We recently finished our Ask the Expert discussion on Antibiotics in Cell Culture – What Types Are Available and when and how to use them. The result was an interesting discussion about the issues surrounding antibiotic use including categories of antibiotics and suggested use. Topics included the use of antibiotics in hybridoma, vero and primary cell cultures and how proper cell culture techniques can reduce or eliminate the need.
Antibiotics are often chemicals and sometimes polypeptides that affect the ability of bacteria to grow. Antibiotics come in two categories, bacteriostatic and bactericidal. Bacteriostatic antibiotics don’t kill but inhibit some vital cellular process such as cell-wall synthesis or protein expression. If the baceriostatic antibiotic is removed bacterial growth can resume. Bactericidal antibiotics kill bacterial cells and therefore they are useful at preventing contaminations and eliminating them. There are many antibiotics available and it is important to know when and how to use them. These are just some of the issues discussed during our Ask the Expert discussion.
This Ask the Expert Session was Sponsored by Life Technologies and hosted by Timothy Fawcett, Ph.D. Dr. Fawcett has been in the biotechnology business for over 30 years. Trained as a biochemist he has held senior positions in both academics and industry and has been a mentor to many young scientists throughout his career. For the last 12 years Dr. Fawcett has been the Director of the BioTechnical Institute of Maryland (BTI) a non-profit institute located in Baltimore, Maryland. He is also the Founder and Director of BioSciConcepts, a social venture of BTI that provides hands-on training for professional scientists in cell culture, baculovirus based expression, as well as topics such as molecular biology, PCR and real-time PCR. BioSciConcepts is an internationally recognized provider of expertise in the biological sciences and has provided consultation services to several small and large biotechnology companies.
Below is a sneak peek of the discussion. For a full transcript of the discussion, please see – Ask the Expert Antibiotics in Cell Culture.
If you want to include a low level of antibiotic in your hybridoma cell culture to reduce the risk of contamination, which type would you recommend and how much?
My first thought would be penicillin and streptomycin at 50 ug each/ml. The two can be purchased supplied together and is called pen-strep. Penicillin kills gram positive bacteria by inhibiting cell wall synthesis and streptomycin kills by inhibiting protein synthesis in gram positive and gram negative bacteria. If you are using a serum-free medium use 25 ug/ml of each.
Which are all the antibiotics can be used in combination in large scale Vero cell culture and at what concentration?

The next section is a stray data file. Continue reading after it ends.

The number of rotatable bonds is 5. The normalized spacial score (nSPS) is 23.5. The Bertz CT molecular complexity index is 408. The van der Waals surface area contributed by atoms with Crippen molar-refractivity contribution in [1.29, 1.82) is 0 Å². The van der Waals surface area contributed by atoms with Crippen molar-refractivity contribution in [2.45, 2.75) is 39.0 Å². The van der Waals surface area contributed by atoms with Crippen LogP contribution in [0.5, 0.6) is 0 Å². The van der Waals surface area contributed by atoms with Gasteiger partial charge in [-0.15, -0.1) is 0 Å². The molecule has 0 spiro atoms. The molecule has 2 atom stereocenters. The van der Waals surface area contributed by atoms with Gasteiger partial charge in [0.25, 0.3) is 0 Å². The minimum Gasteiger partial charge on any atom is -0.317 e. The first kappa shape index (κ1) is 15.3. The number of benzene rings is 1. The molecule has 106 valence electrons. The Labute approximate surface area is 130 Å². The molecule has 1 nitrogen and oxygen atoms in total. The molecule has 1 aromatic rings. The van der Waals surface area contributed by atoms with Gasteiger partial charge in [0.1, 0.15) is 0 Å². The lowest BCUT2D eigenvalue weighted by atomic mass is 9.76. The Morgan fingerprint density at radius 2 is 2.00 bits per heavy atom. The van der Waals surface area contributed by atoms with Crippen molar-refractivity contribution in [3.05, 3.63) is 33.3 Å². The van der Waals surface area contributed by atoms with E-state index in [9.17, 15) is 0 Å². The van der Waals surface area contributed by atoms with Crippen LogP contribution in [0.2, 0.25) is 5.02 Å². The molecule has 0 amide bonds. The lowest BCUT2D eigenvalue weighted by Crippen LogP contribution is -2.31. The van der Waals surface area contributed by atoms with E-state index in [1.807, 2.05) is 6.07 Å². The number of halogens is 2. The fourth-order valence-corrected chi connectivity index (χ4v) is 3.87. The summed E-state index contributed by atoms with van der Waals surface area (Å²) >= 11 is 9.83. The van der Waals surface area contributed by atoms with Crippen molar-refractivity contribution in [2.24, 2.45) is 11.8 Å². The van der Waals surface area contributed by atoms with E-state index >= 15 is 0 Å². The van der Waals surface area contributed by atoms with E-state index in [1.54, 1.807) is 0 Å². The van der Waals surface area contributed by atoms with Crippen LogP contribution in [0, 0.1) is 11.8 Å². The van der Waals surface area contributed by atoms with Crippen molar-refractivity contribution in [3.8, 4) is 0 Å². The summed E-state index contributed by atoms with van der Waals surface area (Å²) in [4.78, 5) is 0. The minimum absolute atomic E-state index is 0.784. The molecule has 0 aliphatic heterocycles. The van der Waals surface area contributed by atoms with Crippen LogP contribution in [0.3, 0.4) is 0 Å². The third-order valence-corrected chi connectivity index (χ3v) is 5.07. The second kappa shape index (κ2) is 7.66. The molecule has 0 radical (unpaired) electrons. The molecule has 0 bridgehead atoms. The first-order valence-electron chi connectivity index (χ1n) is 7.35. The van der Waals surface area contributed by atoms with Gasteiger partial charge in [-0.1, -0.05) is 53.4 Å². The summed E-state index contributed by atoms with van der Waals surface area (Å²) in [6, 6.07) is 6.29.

This question can be answered many ways depending on the goals. Maybe you would like to be proactive and you want to use antibiotics to prevent an infection or maybe you want to cure a current infection. Of course my recommendation is not to use antibiotics unless absolutely necessary. I prefer having good frozen stocks of cells that I can thaw if needed. Having said that though, I suspect the best general antimycotic is Fungizone (Amphptericin B). At normal working concentrations (0.5-2.5 ug/ml) it works to prevent fungal contaminations. Interestingly in Vero cells, at low concentrations (250 ng/ml) amphotericin B has been show to increase viral uptake (http:/www.ncbi.nih.gov/pmc/articles/PMC3194987/). I have provided a listing below of other antibiotics and antimycotics and their working concentrations. I will mention that the range of antibiotics and antimycotics used does vary depending of the media type used. Media containing serum can contain more antibiotic/antimycotic since the high protein, mostly albumin binds much of the reagent. If you are using a low protein medium or a serum-free medium you will need to use much less for equivalent results, perhaps 10% to 50% depending on specifics of your
|NAME||CONCENTRATION||SPECTRUM||STABILITY AT 37C IN MEDIA|
|Anti-PPLO Agent||10-100 ug/ul||Mycoplasma and gram positive bacteria||3 days|
|Fungizone||0.25-2.5 ug/ul||Fungi and yeast||3 days|
|Gentamicin Sulfate||5-50 ug/ml||Gram positive and gram negative bacteria and mycoplasma||3 days|
|Kanamcin Sulfate||100 ug/ml||Gram positive and gram negative bacteria and mycoplasma||5 days|
|Neomycin Sulfate||50 ug/ml||Gram positive and gram negative bacteria||5 days|
|Nystatin||100 U/ml||Fungi and yeast||3 days|
|Penicillin G||50-100 U/ml||Gram positive bacteria||3 days|
|Polymixin B Sulfate||100 U/ml||Gram negative bacteria||5 days|
|Streptomycin Sulfate||50-100 ug/ml,||Gram positive and gram negative bacteria||3 days|
Why would you want to use antibiotics at all? Can’t good cell culture techniques eliminate their use.
You are right in a perfect world and the best thing would be to not use antibiotics at all. Some might need antibiotics if their equipment or air-handling systems are not perfect. Some might use certain antibiotics for selection. Others might use antibiotics during primary culture. Sometimes it might be necessary, but if possible I try to do without it. If you are learning cell culture I strongly recommend not using antibiotics so that you can learn good technique quickly and not develop bad habits that may be masked by antibiotic use.